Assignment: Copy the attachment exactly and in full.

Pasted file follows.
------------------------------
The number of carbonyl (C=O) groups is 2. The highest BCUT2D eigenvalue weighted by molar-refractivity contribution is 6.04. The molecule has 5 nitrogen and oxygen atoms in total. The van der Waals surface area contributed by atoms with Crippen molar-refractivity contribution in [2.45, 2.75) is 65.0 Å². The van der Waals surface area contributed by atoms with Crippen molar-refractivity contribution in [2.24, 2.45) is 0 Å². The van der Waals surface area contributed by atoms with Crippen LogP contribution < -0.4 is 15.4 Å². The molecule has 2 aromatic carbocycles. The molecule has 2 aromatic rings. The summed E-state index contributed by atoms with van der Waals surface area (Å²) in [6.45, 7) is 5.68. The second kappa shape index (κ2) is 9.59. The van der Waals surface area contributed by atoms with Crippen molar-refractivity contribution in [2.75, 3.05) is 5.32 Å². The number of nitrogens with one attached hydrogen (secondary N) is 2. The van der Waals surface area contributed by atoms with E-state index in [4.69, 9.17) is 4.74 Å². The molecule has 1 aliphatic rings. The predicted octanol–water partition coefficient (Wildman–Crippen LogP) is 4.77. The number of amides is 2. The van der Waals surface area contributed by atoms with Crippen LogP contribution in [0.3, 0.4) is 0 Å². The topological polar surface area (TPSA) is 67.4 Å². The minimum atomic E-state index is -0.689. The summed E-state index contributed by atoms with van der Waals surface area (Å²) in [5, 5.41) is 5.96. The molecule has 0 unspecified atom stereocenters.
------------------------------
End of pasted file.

The number of carbonyl (C=O) groups is 2. The highest BCUT2D eigenvalue weighted by molar-refractivity contribution is 6.04. The molecule has 5 nitrogen and oxygen atoms in total. The van der Waals surface area contributed by atoms with Crippen molar-refractivity contribution in [2.45, 2.75) is 65.0 Å². The van der Waals surface area contributed by atoms with Crippen molar-refractivity contribution in [2.24, 2.45) is 0 Å². The van der Waals surface area contributed by atoms with Crippen LogP contribution < -0.4 is 15.4 Å². The molecule has 2 aromatic carbocycles. The molecule has 2 aromatic rings. The summed E-state index contributed by atoms with van der Waals surface area (Å²) in [6.45, 7) is 5.68. The second kappa shape index (κ2) is 9.59. The van der Waals surface area contributed by atoms with Crippen molar-refractivity contribution in [2.75, 3.05) is 5.32 Å². The number of nitrogens with one attached hydrogen (secondary N) is 2. The van der Waals surface area contributed by atoms with E-state index in [4.69, 9.17) is 4.74 Å². The molecule has 1 aliphatic rings. The predicted octanol–water partition coefficient (Wildman–Crippen LogP) is 4.77. The number of amides is 2. The van der Waals surface area contributed by atoms with Crippen LogP contribution in [0.3, 0.4) is 0 Å². The topological polar surface area (TPSA) is 67.4 Å². The minimum atomic E-state index is -0.689. The summed E-state index contributed by atoms with van der Waals surface area (Å²) in [5, 5.41) is 5.96. The molecule has 0 unspecified atom stereocenters.